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Old 02-15-2009, 09:16 PM
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I fixed the title to clarify it and added to the 3G garage
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Old 02-15-2009, 10:11 PM
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Is this Meguires Plastx like a clearcoat? I hope so because without clearing them they will only fade again very quickley. I have an actual plastic light repair kit as I used to detail and can speak from experience about this not working without some sort of clear...
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Old 02-15-2009, 10:23 PM
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Originally Posted by TLAdvanced View Post
Is this Meguires Plastx like a clearcoat? I hope so because without clearing them they will only fade again very quickley. I have an actual plastic light repair kit as I used to detail and can speak from experience about this not working without some sort of clear...
No idea on the clear coat, but what a friend recommended was to put some clearbra after sanding and polishing to protect the finish.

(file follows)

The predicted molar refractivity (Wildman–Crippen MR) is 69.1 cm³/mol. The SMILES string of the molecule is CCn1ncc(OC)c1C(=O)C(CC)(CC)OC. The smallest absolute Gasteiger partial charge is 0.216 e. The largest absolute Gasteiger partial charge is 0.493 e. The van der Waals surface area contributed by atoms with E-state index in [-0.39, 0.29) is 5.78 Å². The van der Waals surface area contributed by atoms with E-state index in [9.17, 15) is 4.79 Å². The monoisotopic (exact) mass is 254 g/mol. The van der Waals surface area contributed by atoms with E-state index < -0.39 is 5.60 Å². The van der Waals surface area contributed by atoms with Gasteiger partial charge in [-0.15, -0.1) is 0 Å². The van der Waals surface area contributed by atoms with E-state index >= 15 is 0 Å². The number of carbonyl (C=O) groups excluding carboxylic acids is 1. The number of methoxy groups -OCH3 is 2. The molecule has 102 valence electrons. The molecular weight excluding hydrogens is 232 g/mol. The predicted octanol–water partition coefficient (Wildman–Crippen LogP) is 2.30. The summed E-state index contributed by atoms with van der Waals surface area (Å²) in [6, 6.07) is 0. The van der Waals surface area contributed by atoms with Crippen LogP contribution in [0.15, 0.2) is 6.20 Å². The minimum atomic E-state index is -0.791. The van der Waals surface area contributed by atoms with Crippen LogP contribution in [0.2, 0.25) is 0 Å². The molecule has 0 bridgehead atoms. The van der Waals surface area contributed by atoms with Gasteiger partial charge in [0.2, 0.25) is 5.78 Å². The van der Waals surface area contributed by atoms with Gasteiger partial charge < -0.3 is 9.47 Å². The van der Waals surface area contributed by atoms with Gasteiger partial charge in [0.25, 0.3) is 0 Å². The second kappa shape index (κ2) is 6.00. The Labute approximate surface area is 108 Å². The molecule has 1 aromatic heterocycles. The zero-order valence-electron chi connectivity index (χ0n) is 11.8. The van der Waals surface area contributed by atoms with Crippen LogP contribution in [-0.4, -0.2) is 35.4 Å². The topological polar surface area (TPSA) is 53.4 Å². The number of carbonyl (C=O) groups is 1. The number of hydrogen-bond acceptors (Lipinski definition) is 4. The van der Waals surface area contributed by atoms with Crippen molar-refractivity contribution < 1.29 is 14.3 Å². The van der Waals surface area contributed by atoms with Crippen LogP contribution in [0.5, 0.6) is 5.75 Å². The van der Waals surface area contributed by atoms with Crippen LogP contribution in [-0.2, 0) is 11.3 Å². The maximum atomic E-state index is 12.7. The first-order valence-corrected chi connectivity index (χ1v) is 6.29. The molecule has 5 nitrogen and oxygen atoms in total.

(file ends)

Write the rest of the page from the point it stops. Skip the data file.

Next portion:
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Old 02-16-2009, 07:03 AM
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I do the exact same thing when I unhaze headlights. The only difference is I go to 2000 grit and then use a 3m rubbing compound to completely take out any scratch marks before I use the plastix stuff. Trust me this works. Just take your time.
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Old 02-16-2009, 07:09 AM
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Here is the latest that I did

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Old 02-16-2009, 02:34 PM
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Nice looking clean headlights.

*Thanks OP for changing title.
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Old 02-16-2009, 02:44 PM